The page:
RHINELANDER - New numbers released by the Army show an alarming increase in suicides.
Army suicide data from 2012 showed the highest numbers on record.
In 2012 there were 182 potential active-duty suicides.
130 cases were confirmed and 52 still remain under investigation.
Tim Bahr runs a peer support group for veterans at the Rhinelander VA clinic.
He says one suicide is too many.
"For someone who has served as long as I have, and with so many organizations, in the military. My first response is terror. Sympathy for the families, empathy and just you shake your head and what could you have done better," said peer support specialist Tim Bahr.
The Army says it's continuing to take agressive measures to prevent suicide.
That includes programs like the "Strong Bonds Program" and "Suicide Prevention Month."
The Rhinelander VA clinic doesn't offer programs for active military members.
But they do offer support for veterans who have served.
"There's places that they can go, and here in Rhinelander unfortunately this is the only place in the United States where we do a peer support recovery program, and we've got a behavior health team that has a peer specialist on it, so we're able to service those veterans who are suicidal, who do have those challenges," said Bahr.
MILWAUKEE (AP) - Some Wisconsin schools will be using gunshot-detection sensors when classes resume this fall to try to get police to respond more quickly to a mass shooting.
The sensors are among various security upgrades schools are rolling out with grant money state lawmakers approved this year after the shootings in Parkland, Florida.
The Kenosha Unified School District plans to use $384,000 of its nearly $900,000 award to install sensors from New Mexico-based EAGL Technology at its 43 schools. The system is designed to alert police within seconds of shots being fired and activate surveillance cameras near their location to livestream the scene to authorities. The sensors can also lock doors after gunshots.
EAGL Technology says the number of schools across the country expressing interest in the sensors has increased since Parkland.
FLORENCE COUNTY - Two high school students died in a car crash early Friday morning in Florence County. The wreck happened at around 6:20 a.m. according to the Florence County Sheriff's Office.
The vehicle was traveling north on County Highway N in the Commonwealth Township, when the driver lost control while making a turn. The vehicle crossed the center line, left the roadway, and hit a tree, bursting into flames upon impact.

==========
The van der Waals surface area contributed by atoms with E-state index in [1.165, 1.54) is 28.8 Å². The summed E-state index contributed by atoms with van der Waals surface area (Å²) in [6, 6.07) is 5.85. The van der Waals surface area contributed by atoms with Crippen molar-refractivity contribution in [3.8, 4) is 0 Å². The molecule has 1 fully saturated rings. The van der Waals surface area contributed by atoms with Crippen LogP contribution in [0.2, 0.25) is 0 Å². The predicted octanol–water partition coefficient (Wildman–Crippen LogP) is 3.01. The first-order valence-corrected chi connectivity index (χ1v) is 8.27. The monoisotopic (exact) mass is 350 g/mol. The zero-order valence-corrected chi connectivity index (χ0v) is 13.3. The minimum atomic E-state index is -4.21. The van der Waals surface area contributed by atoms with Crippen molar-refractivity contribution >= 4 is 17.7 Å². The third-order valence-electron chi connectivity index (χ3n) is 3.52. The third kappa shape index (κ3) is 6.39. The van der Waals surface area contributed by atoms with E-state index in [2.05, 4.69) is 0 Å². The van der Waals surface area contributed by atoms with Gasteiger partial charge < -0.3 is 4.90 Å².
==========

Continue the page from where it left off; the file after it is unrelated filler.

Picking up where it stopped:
The names and ages of the Florence High School students will be released after notifications are made.
RHINELANDER - A Rhinelander group working to maintain recreational trails in the area got some help in their mission. The Rhinelander Area Silent Trails Association received grants to help fund its various projects.
The group got two DNR Recreational Trail Act Grants totaled at a little more than $13,000. The WPS Foundation also gave a total of $1,800 in grants. The grant money will be used to help with multiple projects.
One project is to construct a boardwalk over the wetlands of the Cassian Cross County Ski Trail. RASTA is also going to construct a new ski trail at Washburn.
For more information on all of RASTA's projects, visit their Facebook page lined below.
The unusual weather this spring could have an effect on how many fish you might catch this season. We talk to a local bait shop owner about the connection between the weather and the number of catchable fish that are in the water.
And we'll take you to a recycling event and tell you how you can help a local homeless shelter by bringing in old appliances.
We'll bring you the details on these stories and more tonight on Newswatch 12 - news from where you live.
MINOCQUA - Owners of wooden boats describe them as labors of love.
"If you're going to own a boat like this, you have to have a commitment," said boat owner Marc Toigo. "It's not optional."
It's the kind of commitment Gordon Moore had when he helped start the Minocqua Antique Wooden & Classic Boat Show 26 years ago. Moore passed away in August, making this weekend's show the first without him.
"We're going to laugh a lot, because he'd want us to," said show organizer Al Hanley. "(Moore) had a great sense of humor, he was a truly unique individual."
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